The European Union will delay Brexit until February 2020 if Boris Johnson is unable to get his deal past MPs this week, according to reports.
Diplomatic sources quoted by The Times said a delay would be "fungible" - meaning Britain could leave on select earlier dates if the PM's deal is ratified by then.
A decision on granting an extension to the October 31 deadline will not be made until EU governments have assessed the chances of the deal getting through Parliament before Tuesday this week, according to the publication.
Its sources said the EU’s most likely option is to decide that the three-month extension in the Benn act - until January 31 2020 - is a purely “technical extension”.
Meanwhile, EU diplomats and officials said on Sunday that, depending on the next developments in London, extension options range from just an additional month until the end of November to half a year or longer.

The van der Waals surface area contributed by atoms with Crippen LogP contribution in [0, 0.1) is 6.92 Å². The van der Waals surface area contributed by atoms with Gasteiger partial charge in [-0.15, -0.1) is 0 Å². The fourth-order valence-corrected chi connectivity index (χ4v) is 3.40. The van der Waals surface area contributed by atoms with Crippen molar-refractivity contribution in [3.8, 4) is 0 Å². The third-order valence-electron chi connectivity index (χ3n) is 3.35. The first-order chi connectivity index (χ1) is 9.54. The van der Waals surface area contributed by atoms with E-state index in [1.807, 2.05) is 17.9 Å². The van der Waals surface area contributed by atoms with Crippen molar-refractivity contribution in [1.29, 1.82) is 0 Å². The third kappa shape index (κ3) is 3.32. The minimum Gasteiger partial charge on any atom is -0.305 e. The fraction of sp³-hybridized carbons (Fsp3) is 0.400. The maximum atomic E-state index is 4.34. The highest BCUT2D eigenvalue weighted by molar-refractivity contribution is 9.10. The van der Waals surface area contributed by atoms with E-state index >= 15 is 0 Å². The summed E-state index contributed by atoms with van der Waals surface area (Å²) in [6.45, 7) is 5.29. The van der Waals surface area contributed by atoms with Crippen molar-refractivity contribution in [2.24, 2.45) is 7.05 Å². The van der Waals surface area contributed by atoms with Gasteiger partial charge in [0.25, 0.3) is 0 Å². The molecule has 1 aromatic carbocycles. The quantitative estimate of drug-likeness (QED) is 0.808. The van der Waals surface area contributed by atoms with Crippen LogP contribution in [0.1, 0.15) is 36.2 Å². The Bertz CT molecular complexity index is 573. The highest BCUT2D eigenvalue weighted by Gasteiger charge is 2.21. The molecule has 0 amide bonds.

It comes after the Prime Minister was required by law to ask the EU for an extension after MPs voted in favour of Sir Oliver Letwin's amendment in the Commons yesterday.
But in a move which sparked a major backlash, Boris Johnson got a senior diplomat to send an unsigned photocopy of a letter asking for an extension.
Meanwhile, Michael Gove insisted earlier on Sunday that Britain would leave the EU by Halloween.
Mr Gove told Sky News's Sophy Ridge On Sunday: "We are going to leave by October 31st. We have the means and the ability to do so and people who - yesterday we had some people who voted for delay, voted explicitly to try to frustrate this process and to drag it out.
"I think actually the mood in the country is clear and the Prime Minister's determination is absolute and I am with him in this, we must leave by October 31st."
The Chancellor to the Duchy of Lancaster said the Government will trigger Operation Yellowhamer, their contingency plan to handle a no-deal Brexit.